Probably Dark Things Using Higgs Boson
Visible objects – everything from pollen to stars and galaxies – cost about 15% of the total mass of the Universe. The remaining 85% is made of something completely different from the things we can touch and see: dark things. Despite the overwhelming evidence from observing the effects of gravitational effects, the nature of the dark matter and its composition remain unknown.
How do physicists study dark matter beyond the effects of gravitational if it is not visible? Three different methods are pursued: indirect detection of astronomical observatories, searching for products decomposed by dark matter extinction in galactic centers; direct detection with highly sensitive experiments in low background, searching for dark matter scattered in nuclei; and by creating dark matter in the controlled environment of the Large Hadron Collider (LHC) laboratory in CERN.
Although successfully describing particle elements and their interactions at low energy, the Standard Model of particle physics does not include a viable dark particle. Possible candidates, neutrinos, do not have the right characteristics to explain the perceived dark matter. To solve this problem, a simple theoretical extension of the Standard Model implies that existing particles, such as the Higgs boss, act as a “portal” between known parties and dark objects. . Since the Higgs couple boson in the mass, enormous dark particles must come into contact with it. The Higgs boss still has major uncertainties associated with the strength of its interaction with Model Standard Adjectives; up to 30% of decomposing Higgs-bosons may be invisible, according to the latest ATLAS combined Higgs-boson measurements.
Maybe some of the Higgs bosses are rotting in the dark stuff? Because the dark matter does not directly interact with the ATLAS detector, physicists are looking for signs of “invisible particles”, which are rotated by preserving the momentum of proton-proton products. According to the Standard Model, the fraction of Higgs bosses that decompose in an invisible final state (four neutrinos!) Costs only 0.1% and is thus neglected. If such events should be followed, it is a direct indication of the new physics and potential evidence of Higgs bosses rotting in dark things.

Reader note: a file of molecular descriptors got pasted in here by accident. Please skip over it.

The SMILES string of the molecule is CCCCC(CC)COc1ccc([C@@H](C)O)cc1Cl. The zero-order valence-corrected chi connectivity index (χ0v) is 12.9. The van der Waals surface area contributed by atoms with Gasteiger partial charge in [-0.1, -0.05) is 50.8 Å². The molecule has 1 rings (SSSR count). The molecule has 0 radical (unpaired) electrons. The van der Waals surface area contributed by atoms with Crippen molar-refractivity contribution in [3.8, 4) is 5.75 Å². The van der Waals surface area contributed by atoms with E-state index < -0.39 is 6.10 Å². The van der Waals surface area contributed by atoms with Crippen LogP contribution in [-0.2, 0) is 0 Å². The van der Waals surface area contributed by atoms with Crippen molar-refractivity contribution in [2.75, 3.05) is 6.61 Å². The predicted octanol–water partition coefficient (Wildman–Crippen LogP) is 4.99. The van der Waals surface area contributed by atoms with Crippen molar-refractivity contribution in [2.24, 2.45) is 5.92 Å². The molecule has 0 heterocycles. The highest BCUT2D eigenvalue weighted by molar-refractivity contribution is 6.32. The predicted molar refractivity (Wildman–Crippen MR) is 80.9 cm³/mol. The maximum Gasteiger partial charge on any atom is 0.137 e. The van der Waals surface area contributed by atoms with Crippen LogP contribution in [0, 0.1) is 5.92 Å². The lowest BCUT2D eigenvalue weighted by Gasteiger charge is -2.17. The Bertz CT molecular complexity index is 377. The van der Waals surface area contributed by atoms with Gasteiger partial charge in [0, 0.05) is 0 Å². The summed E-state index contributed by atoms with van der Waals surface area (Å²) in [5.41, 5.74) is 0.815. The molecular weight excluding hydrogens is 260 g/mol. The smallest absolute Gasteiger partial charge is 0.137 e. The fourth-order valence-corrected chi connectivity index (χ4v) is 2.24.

Can Higgs boson decompose in dark matter? ATLAS Collaboration searched the entire LHC Run 2 scheduled to set the strongest limits on lowering the Higgs boson until dark objects disappeared until now.
At LHC, the most sensitive channel to search for direct decomposition of Higgs bosons into invisible particles is through the so-called vector boson fusion (VBF) producing Higgs boson. The VBF Higgs-boson results in two sprays of particles (called “jets”) that point in a more forward direction to the ATLAS detector. This, combined with a large missing momentum in the vertical direction (“opposite”) to the axis of the beam from invisible dark objects, creates a unique signature that ATLAS physicists can find.
In the results presented recently, ATLAS Collaboration analyzed the entire LHC Run 2 listed, collected by the ATLAS detector in 2015–2018 to search for Higgs-boson decays in dark objects at VBF events. No significant excess events in the expected background from the well-known Standard Naming processes found in the review. ATLAS derives, with a 95% confidence level, an exception of Higgs-boson decay to invisible particles of 13%. This review includes almost 75% more data than previous ATLAS searches, and the team has implemented several improvements including:
- Faster filtering algorithm to generate more simulated collisions and equivalent computing power. The lack of simulated events is the leading uncertainty in the first 13 versions of TeV of this review.
- Optimized collision selection to accept ~ 50% more Higgs-boson events in the same dataset.
- Fine event calculation to result in a higher signal-to-background ratio in search regions. This can be seen in Figure 1 as the red curve at the bottom panel increases with the higher invariant mass of the two leading jets (mjj).
- Improved acceptance for resource collisions in background processes, allowing analysts to improve modeling in the background process.
The noticeable exception is consistent with no signs of Higgs boson decay in the dark matter. The new results promote the search for weak contact of massive particles (WIMPs), a popular candidate for dark matter. ATLAS sets additional exclusion limits for lower WIMP masses, which are compared to other direct detection experiments in Figure 2. These limitations are competitive with the best direct detection experiments for the mass of WIMP up to half the mass of Higgs-boson, assuming that Higgs directly contacts the boson in the dark matter.
This new analysis puts the strongest existing limits on lowering the Higgs boson until the particles are invisible. As the search continues, physicists will continue to increase sensitivity to the basic compression of dark matter.